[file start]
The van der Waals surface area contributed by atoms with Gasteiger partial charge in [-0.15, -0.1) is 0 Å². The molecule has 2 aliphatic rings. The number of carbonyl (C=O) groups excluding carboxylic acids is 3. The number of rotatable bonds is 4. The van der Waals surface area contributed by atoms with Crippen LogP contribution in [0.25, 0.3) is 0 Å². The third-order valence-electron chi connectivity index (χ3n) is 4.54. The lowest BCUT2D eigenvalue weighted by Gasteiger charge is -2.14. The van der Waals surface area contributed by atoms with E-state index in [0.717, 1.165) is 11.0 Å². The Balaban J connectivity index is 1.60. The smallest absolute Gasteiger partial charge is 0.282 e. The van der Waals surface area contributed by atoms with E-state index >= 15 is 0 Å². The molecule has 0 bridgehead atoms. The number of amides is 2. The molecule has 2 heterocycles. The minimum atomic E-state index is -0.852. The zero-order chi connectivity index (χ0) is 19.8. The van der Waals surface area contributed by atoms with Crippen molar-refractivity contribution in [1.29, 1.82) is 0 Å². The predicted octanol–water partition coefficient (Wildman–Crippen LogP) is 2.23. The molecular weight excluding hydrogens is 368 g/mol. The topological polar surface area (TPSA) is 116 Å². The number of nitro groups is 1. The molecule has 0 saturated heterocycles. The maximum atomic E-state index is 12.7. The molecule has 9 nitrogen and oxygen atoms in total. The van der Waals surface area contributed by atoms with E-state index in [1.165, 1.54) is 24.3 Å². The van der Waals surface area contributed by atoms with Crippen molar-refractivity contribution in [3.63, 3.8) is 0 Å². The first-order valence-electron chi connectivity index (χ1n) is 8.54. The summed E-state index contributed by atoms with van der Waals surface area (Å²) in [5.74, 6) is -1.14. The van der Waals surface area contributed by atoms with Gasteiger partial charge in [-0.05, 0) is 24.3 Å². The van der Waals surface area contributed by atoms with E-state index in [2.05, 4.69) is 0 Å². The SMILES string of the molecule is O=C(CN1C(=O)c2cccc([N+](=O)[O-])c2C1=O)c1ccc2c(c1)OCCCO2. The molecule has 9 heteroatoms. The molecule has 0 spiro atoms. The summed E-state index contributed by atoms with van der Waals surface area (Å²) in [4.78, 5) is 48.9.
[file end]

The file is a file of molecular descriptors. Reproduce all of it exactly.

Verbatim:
The van der Waals surface area contributed by atoms with Gasteiger partial charge in [-0.15, -0.1) is 0 Å². The molecule has 2 aliphatic rings. The number of carbonyl (C=O) groups excluding carboxylic acids is 3. The number of rotatable bonds is 4. The van der Waals surface area contributed by atoms with Crippen LogP contribution in [0.25, 0.3) is 0 Å². The third-order valence-electron chi connectivity index (χ3n) is 4.54. The lowest BCUT2D eigenvalue weighted by Gasteiger charge is -2.14. The van der Waals surface area contributed by atoms with E-state index in [0.717, 1.165) is 11.0 Å². The Balaban J connectivity index is 1.60. The smallest absolute Gasteiger partial charge is 0.282 e. The van der Waals surface area contributed by atoms with E-state index >= 15 is 0 Å². The molecule has 0 bridgehead atoms. The number of amides is 2. The molecule has 2 heterocycles. The minimum atomic E-state index is -0.852. The zero-order chi connectivity index (χ0) is 19.8. The van der Waals surface area contributed by atoms with Crippen molar-refractivity contribution in [1.29, 1.82) is 0 Å². The predicted octanol–water partition coefficient (Wildman–Crippen LogP) is 2.23. The molecular weight excluding hydrogens is 368 g/mol. The topological polar surface area (TPSA) is 116 Å². The number of nitro groups is 1. The molecule has 0 saturated heterocycles. The maximum atomic E-state index is 12.7. The molecule has 9 nitrogen and oxygen atoms in total. The van der Waals surface area contributed by atoms with E-state index in [1.165, 1.54) is 24.3 Å². The van der Waals surface area contributed by atoms with Crippen molar-refractivity contribution in [3.63, 3.8) is 0 Å². The first-order valence-electron chi connectivity index (χ1n) is 8.54. The summed E-state index contributed by atoms with van der Waals surface area (Å²) in [5.74, 6) is -1.14. The van der Waals surface area contributed by atoms with Gasteiger partial charge in [-0.05, 0) is 24.3 Å². The van der Waals surface area contributed by atoms with E-state index in [2.05, 4.69) is 0 Å². The SMILES string of the molecule is O=C(CN1C(=O)c2cccc([N+](=O)[O-])c2C1=O)c1ccc2c(c1)OCCCO2. The molecule has 9 heteroatoms. The molecule has 0 spiro atoms. The summed E-state index contributed by atoms with van der Waals surface area (Å²) in [4.78, 5) is 48.9.